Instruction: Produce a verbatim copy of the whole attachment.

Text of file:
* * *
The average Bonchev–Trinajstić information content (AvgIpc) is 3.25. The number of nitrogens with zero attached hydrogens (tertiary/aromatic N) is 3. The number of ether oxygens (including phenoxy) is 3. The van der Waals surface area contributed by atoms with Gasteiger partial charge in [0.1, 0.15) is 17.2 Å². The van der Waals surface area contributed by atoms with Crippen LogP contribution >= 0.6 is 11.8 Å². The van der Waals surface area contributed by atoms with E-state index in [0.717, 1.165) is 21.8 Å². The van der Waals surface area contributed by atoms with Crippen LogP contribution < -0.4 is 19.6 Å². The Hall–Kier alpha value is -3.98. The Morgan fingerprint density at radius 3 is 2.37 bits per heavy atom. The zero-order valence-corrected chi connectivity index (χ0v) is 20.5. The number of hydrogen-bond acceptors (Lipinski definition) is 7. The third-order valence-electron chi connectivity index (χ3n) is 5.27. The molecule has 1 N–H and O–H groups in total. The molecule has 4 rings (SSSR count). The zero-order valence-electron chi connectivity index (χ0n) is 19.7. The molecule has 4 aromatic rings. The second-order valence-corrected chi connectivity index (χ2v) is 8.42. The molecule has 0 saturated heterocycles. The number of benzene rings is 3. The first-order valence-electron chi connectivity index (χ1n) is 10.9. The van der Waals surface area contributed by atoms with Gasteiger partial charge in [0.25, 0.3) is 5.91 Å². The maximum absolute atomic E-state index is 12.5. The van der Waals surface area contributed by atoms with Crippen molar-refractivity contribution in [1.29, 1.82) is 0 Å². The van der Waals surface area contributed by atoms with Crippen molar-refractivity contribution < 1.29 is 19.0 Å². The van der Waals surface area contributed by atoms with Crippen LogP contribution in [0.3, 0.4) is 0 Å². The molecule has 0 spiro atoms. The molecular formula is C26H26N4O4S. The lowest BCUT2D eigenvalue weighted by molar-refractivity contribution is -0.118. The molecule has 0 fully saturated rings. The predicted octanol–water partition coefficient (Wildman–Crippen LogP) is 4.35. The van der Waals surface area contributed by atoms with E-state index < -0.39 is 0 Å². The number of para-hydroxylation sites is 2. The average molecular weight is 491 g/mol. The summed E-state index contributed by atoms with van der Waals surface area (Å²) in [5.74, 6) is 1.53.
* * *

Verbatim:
The average Bonchev–Trinajstić information content (AvgIpc) is 3.25. The number of nitrogens with zero attached hydrogens (tertiary/aromatic N) is 3. The number of ether oxygens (including phenoxy) is 3. The van der Waals surface area contributed by atoms with Gasteiger partial charge in [0.1, 0.15) is 17.2 Å². The van der Waals surface area contributed by atoms with Crippen LogP contribution >= 0.6 is 11.8 Å². The van der Waals surface area contributed by atoms with E-state index in [0.717, 1.165) is 21.8 Å². The van der Waals surface area contributed by atoms with Crippen LogP contribution < -0.4 is 19.6 Å². The Hall–Kier alpha value is -3.98. The Morgan fingerprint density at radius 3 is 2.37 bits per heavy atom. The zero-order valence-corrected chi connectivity index (χ0v) is 20.5. The number of hydrogen-bond acceptors (Lipinski definition) is 7. The third-order valence-electron chi connectivity index (χ3n) is 5.27. The molecule has 1 N–H and O–H groups in total. The molecule has 4 rings (SSSR count). The zero-order valence-electron chi connectivity index (χ0n) is 19.7. The molecule has 4 aromatic rings. The second-order valence-corrected chi connectivity index (χ2v) is 8.42. The molecule has 0 saturated heterocycles. The number of benzene rings is 3. The first-order valence-electron chi connectivity index (χ1n) is 10.9. The van der Waals surface area contributed by atoms with Gasteiger partial charge in [0.25, 0.3) is 5.91 Å². The maximum absolute atomic E-state index is 12.5. The van der Waals surface area contributed by atoms with Crippen molar-refractivity contribution in [1.29, 1.82) is 0 Å². The van der Waals surface area contributed by atoms with Crippen molar-refractivity contribution < 1.29 is 19.0 Å². The van der Waals surface area contributed by atoms with Crippen LogP contribution in [0.3, 0.4) is 0 Å². The molecule has 0 spiro atoms. The molecular formula is C26H26N4O4S. The lowest BCUT2D eigenvalue weighted by molar-refractivity contribution is -0.118. The molecule has 0 fully saturated rings. The predicted octanol–water partition coefficient (Wildman–Crippen LogP) is 4.35. The van der Waals surface area contributed by atoms with E-state index < -0.39 is 0 Å². The number of para-hydroxylation sites is 2. The average molecular weight is 491 g/mol. The summed E-state index contributed by atoms with van der Waals surface area (Å²) in [5.74, 6) is 1.53.